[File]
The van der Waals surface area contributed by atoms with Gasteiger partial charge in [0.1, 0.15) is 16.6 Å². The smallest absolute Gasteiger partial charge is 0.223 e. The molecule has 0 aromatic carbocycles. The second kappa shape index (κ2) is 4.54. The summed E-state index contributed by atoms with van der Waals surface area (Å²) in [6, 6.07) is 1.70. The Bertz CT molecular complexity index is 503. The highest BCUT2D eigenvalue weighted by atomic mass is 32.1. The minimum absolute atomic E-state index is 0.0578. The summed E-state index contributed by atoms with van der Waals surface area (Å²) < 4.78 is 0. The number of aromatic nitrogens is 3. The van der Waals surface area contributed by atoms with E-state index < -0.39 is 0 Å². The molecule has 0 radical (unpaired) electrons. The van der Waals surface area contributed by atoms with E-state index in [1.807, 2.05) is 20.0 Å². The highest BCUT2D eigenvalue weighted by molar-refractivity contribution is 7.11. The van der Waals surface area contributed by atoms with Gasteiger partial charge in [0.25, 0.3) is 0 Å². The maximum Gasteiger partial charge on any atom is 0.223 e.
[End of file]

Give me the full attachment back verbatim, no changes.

The van der Waals surface area contributed by atoms with Gasteiger partial charge in [0.1, 0.15) is 16.6 Å². The smallest absolute Gasteiger partial charge is 0.223 e. The molecule has 0 aromatic carbocycles. The second kappa shape index (κ2) is 4.54. The summed E-state index contributed by atoms with van der Waals surface area (Å²) in [6, 6.07) is 1.70. The Bertz CT molecular complexity index is 503. The highest BCUT2D eigenvalue weighted by atomic mass is 32.1. The minimum absolute atomic E-state index is 0.0578. The summed E-state index contributed by atoms with van der Waals surface area (Å²) < 4.78 is 0. The number of aromatic nitrogens is 3. The van der Waals surface area contributed by atoms with E-state index < -0.39 is 0 Å². The molecule has 0 radical (unpaired) electrons. The van der Waals surface area contributed by atoms with E-state index in [1.807, 2.05) is 20.0 Å². The highest BCUT2D eigenvalue weighted by molar-refractivity contribution is 7.11. The van der Waals surface area contributed by atoms with Gasteiger partial charge in [0.25, 0.3) is 0 Å². The maximum Gasteiger partial charge on any atom is 0.223 e.